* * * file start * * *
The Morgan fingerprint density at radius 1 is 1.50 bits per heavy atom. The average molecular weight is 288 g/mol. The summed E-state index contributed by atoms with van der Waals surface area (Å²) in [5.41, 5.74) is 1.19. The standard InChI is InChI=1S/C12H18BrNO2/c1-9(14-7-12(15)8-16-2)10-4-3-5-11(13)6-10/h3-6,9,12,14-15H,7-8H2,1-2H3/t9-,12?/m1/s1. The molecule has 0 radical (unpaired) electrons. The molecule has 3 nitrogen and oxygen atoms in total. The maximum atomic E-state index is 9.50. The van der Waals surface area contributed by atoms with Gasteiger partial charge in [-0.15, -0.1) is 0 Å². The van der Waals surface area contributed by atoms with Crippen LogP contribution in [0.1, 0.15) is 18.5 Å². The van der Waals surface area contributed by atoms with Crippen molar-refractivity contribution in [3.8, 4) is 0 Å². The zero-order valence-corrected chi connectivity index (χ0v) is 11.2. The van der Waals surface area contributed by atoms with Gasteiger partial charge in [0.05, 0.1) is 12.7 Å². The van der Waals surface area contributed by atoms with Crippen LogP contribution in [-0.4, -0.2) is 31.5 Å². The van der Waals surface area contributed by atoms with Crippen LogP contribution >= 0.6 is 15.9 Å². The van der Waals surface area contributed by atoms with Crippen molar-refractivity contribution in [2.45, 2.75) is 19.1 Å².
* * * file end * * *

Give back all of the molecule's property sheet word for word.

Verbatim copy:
The Morgan fingerprint density at radius 1 is 1.50 bits per heavy atom. The average molecular weight is 288 g/mol. The summed E-state index contributed by atoms with van der Waals surface area (Å²) in [5.41, 5.74) is 1.19. The standard InChI is InChI=1S/C12H18BrNO2/c1-9(14-7-12(15)8-16-2)10-4-3-5-11(13)6-10/h3-6,9,12,14-15H,7-8H2,1-2H3/t9-,12?/m1/s1. The molecule has 0 radical (unpaired) electrons. The molecule has 3 nitrogen and oxygen atoms in total. The maximum atomic E-state index is 9.50. The van der Waals surface area contributed by atoms with Gasteiger partial charge in [-0.15, -0.1) is 0 Å². The van der Waals surface area contributed by atoms with Crippen LogP contribution in [0.1, 0.15) is 18.5 Å². The van der Waals surface area contributed by atoms with Crippen molar-refractivity contribution in [3.8, 4) is 0 Å². The zero-order valence-corrected chi connectivity index (χ0v) is 11.2. The van der Waals surface area contributed by atoms with Gasteiger partial charge in [0.05, 0.1) is 12.7 Å². The van der Waals surface area contributed by atoms with Crippen LogP contribution in [-0.4, -0.2) is 31.5 Å². The van der Waals surface area contributed by atoms with Crippen LogP contribution >= 0.6 is 15.9 Å². The van der Waals surface area contributed by atoms with Crippen molar-refractivity contribution in [2.45, 2.75) is 19.1 Å².